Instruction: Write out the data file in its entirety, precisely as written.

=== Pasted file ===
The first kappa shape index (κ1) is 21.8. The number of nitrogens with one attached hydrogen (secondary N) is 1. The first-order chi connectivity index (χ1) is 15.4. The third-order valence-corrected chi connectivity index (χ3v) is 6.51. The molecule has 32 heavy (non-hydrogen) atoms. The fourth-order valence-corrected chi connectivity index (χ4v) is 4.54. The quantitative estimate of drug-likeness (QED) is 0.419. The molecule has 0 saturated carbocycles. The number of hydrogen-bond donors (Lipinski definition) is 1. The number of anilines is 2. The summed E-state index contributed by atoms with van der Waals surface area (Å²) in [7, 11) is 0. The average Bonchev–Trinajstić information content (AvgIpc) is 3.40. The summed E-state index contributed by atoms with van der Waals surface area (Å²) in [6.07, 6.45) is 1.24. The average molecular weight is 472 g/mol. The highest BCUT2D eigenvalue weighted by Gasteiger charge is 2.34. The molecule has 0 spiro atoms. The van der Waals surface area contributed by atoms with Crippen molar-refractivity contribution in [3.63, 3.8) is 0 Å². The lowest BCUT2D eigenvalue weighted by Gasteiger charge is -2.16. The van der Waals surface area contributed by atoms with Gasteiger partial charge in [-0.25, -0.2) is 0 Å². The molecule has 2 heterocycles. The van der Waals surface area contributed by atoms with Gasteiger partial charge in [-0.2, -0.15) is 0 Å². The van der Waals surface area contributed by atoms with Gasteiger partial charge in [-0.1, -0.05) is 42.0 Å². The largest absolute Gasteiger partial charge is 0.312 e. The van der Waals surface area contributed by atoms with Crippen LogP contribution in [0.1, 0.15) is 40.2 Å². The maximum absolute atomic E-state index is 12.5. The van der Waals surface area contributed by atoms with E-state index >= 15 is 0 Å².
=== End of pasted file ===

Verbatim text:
The first kappa shape index (κ1) is 21.8. The number of nitrogens with one attached hydrogen (secondary N) is 1. The first-order chi connectivity index (χ1) is 15.4. The third-order valence-corrected chi connectivity index (χ3v) is 6.51. The molecule has 32 heavy (non-hydrogen) atoms. The fourth-order valence-corrected chi connectivity index (χ4v) is 4.54. The quantitative estimate of drug-likeness (QED) is 0.419. The molecule has 0 saturated carbocycles. The number of hydrogen-bond donors (Lipinski definition) is 1. The number of anilines is 2. The summed E-state index contributed by atoms with van der Waals surface area (Å²) in [7, 11) is 0. The average Bonchev–Trinajstić information content (AvgIpc) is 3.40. The summed E-state index contributed by atoms with van der Waals surface area (Å²) in [6.07, 6.45) is 1.24. The average molecular weight is 472 g/mol. The highest BCUT2D eigenvalue weighted by Gasteiger charge is 2.34. The molecule has 0 spiro atoms. The van der Waals surface area contributed by atoms with Crippen molar-refractivity contribution in [3.63, 3.8) is 0 Å². The lowest BCUT2D eigenvalue weighted by Gasteiger charge is -2.16. The van der Waals surface area contributed by atoms with Gasteiger partial charge in [-0.25, -0.2) is 0 Å². The molecule has 2 heterocycles. The van der Waals surface area contributed by atoms with Gasteiger partial charge in [-0.2, -0.15) is 0 Å². The van der Waals surface area contributed by atoms with Gasteiger partial charge in [-0.1, -0.05) is 42.0 Å². The largest absolute Gasteiger partial charge is 0.312 e. The van der Waals surface area contributed by atoms with Crippen LogP contribution in [0.1, 0.15) is 40.2 Å². The maximum absolute atomic E-state index is 12.5. The van der Waals surface area contributed by atoms with E-state index >= 15 is 0 Å².